Tuesday, July 1, 2008

In My Day, Little One...

A very brief history before I launch into my locavore life.

I was always a chubby kid, my sister was jealous because I was "shapely" and I was jealous because she was thin. I went on my first diet at age 8. One banana and 4 ounces of milk every two hours, if I remember correctly.

In my day, little one, Mc Donald's was just starting to find its way into the larger towns of our country. I was 12 before I ate my first meal at a McD's. There were no Quarter Pounders then, just hamburgers, cheeseburgers and small bags of fries. The drinks were served in 12-ounce cups and no one ever asked for a refill. Before that first fateful take-out, we ate at home, almost always.

In my teens, my mom took off for a year or so to take care of an ailing relative and left me alone with my dad. Dad worked long hours and had personal issues to boot, and I was not interested in cooking in the least. I didn't want to be home with him much either, so I ended up eating more of my meals with friends than at home. I was exposed to all manner of strange foods: Mexican, Chinese, Kosher.

In high school, I fell in with the music department clique. They went every Friday morning to IHOP for breakfast. It was so cool to be counted among a group, and I loved being the quirky kid who always sprinkled pepper in her buttermilk and had a side of hash browns.

In early marriage, both hubby and I worked. Sunday morning omelettes at Hof's Hut was a real treat. That first child was born with a load of food sensitivities, though, and I had to learn how to cook for real. Told I couldn't breastfeed by well-meaning but mistaken nurses, I embarked on bottle feeding only to watch my son not gain. At three months of age, he had not gained but one pound over his birth weight. I got myself to a La Leche League meeting and learned how to breastfeed. After a few more months, my son was gaining and growing normally. It was during my dad's one and only visit to see his grandchild that I learned about whole, fresh foods, brown rice, live cultured yogurt and tofu. My dad, the alcoholic wanna-be truck driver, had discovered macrobiotics in the last years of his life. What a baffling day that was!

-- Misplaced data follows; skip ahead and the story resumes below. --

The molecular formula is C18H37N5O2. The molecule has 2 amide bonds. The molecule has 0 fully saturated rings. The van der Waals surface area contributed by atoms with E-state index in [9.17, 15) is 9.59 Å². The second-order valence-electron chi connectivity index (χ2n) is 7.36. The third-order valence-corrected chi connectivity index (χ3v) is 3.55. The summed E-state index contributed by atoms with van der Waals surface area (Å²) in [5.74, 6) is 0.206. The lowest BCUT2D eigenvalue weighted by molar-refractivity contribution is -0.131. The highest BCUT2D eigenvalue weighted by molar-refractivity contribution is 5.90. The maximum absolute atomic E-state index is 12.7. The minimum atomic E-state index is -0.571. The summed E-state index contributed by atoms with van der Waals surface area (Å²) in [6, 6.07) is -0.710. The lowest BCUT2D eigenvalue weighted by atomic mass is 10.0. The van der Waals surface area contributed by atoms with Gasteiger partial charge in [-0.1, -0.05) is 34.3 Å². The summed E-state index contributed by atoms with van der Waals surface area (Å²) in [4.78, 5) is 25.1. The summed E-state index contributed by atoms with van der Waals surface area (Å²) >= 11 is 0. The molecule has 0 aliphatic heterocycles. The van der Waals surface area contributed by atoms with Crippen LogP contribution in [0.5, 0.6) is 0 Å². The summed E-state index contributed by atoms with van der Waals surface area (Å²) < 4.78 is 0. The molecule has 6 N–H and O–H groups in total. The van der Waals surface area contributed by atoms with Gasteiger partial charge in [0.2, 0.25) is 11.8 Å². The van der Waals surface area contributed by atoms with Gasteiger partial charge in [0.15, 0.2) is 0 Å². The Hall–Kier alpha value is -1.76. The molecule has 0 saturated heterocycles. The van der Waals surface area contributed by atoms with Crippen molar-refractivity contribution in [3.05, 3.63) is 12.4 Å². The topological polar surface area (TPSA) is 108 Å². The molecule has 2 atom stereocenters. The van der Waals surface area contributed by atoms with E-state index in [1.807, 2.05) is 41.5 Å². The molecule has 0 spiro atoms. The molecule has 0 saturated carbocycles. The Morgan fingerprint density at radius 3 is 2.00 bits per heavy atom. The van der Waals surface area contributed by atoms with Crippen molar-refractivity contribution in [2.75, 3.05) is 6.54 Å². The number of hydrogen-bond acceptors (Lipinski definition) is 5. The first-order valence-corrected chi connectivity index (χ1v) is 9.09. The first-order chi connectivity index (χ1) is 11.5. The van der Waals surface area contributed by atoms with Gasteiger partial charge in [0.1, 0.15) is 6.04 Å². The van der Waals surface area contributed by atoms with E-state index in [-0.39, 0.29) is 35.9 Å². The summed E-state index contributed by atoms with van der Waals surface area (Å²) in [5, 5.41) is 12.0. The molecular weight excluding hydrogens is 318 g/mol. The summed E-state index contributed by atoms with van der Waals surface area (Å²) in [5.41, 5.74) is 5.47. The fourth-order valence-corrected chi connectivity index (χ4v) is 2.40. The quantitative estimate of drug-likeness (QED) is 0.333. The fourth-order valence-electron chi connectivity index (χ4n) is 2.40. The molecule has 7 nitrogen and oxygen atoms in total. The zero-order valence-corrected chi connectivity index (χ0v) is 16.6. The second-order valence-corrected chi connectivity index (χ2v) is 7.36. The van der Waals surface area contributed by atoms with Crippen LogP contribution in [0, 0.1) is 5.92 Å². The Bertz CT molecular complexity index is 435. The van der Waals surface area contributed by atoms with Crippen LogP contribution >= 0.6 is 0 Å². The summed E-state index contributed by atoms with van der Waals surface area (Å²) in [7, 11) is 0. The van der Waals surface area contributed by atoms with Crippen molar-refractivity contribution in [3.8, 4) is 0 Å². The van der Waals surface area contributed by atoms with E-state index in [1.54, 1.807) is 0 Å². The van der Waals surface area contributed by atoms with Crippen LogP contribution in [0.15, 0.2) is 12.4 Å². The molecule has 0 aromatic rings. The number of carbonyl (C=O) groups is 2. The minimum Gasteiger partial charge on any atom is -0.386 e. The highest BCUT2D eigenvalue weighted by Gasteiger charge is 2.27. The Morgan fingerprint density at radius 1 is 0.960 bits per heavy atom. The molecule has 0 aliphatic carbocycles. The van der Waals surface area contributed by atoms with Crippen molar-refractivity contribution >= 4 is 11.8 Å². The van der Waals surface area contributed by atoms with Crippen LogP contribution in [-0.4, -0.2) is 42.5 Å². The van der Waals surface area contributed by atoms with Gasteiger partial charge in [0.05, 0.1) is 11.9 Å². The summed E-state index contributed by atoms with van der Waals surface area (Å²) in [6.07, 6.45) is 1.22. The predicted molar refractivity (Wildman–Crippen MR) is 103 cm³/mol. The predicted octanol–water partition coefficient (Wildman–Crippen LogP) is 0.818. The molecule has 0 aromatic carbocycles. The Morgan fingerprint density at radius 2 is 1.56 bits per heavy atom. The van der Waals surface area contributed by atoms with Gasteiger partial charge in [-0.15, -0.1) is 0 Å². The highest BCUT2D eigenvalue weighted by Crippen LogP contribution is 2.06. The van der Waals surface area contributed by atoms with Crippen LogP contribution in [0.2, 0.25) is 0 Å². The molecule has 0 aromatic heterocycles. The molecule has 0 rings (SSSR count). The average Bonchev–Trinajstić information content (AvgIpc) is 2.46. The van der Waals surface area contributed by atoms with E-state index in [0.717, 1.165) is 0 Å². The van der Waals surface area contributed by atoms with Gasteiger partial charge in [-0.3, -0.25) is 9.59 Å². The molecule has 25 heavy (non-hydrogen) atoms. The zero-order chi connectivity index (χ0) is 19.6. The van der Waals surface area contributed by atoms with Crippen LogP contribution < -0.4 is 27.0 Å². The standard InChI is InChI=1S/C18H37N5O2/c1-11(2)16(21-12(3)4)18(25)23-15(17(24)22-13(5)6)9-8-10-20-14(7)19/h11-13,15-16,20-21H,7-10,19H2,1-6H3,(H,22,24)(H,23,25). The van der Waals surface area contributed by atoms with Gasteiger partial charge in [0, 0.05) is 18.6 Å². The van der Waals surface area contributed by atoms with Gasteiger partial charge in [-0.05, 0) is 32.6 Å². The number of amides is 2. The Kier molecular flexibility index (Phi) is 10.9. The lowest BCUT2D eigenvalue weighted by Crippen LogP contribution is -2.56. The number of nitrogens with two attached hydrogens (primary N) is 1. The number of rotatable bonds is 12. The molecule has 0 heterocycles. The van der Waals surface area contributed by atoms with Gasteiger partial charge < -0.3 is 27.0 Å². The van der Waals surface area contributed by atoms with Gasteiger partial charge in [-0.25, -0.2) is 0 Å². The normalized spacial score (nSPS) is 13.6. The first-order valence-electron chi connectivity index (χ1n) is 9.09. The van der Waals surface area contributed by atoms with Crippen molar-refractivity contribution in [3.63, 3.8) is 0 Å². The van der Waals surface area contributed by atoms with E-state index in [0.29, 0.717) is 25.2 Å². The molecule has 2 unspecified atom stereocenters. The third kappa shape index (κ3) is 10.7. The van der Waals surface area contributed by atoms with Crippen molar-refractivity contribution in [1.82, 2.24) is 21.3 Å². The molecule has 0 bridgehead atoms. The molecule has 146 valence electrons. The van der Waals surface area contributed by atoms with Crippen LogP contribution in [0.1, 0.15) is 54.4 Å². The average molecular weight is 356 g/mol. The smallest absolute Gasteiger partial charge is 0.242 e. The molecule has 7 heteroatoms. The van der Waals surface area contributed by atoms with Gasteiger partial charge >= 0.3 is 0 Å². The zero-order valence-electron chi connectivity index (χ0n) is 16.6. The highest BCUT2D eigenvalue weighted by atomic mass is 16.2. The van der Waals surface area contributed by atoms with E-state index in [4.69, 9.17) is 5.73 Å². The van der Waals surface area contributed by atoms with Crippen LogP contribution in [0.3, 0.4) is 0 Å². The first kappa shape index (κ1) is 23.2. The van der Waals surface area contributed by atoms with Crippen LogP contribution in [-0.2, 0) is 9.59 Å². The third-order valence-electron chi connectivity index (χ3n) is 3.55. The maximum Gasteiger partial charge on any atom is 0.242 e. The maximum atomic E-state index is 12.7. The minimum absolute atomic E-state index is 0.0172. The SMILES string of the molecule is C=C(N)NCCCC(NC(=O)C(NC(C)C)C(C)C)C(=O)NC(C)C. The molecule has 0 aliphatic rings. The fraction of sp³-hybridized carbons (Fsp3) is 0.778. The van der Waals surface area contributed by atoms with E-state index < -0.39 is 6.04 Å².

The babies stopped for about 10 years before resuming, one after another, in rapid succession. During my pregnancies, I learned and read about nutrition, both for me and the babies. I learned how to shop for and cook with whole foods, how to plan a nutritious well-balanced diet and kept a careful eye on my children's health. We didn't eat out except for the rare special occasion, and when we did, it was not fast food.

But, after six children, the non-fast variety of dining out became too expensive and cumbersome and our eating out devolved into trips to the drive-through or pizza delivery. The last baby had numerous allergies and food sensitivities and my attention to nutrition was aroused once again. I began growing food, canning, buying from a natural food co-op and learning all I could about herbal medicine. I even took an herbal medicine course, and am currently about three hours and a final exam short of being an herbal practitioner.

But the more I studied, the more I discovered the flaw in herbal medicine: it's still treating what goes wrong. What if there was a way to prevent things from going wrong, to walk daily in health?

1 comment:

kim said...

Interesting that *medical* science, also, is disinterested in *preventing*, only treating. The money's in treating. I'm not a locovarian (loco, perhaps, though) so I'm curious to hear more of your tale. I do agree that food can be powerful preventative medicine. Well, food combined with, ahem, discipline. 'Cause I loves me some fast food and junk food.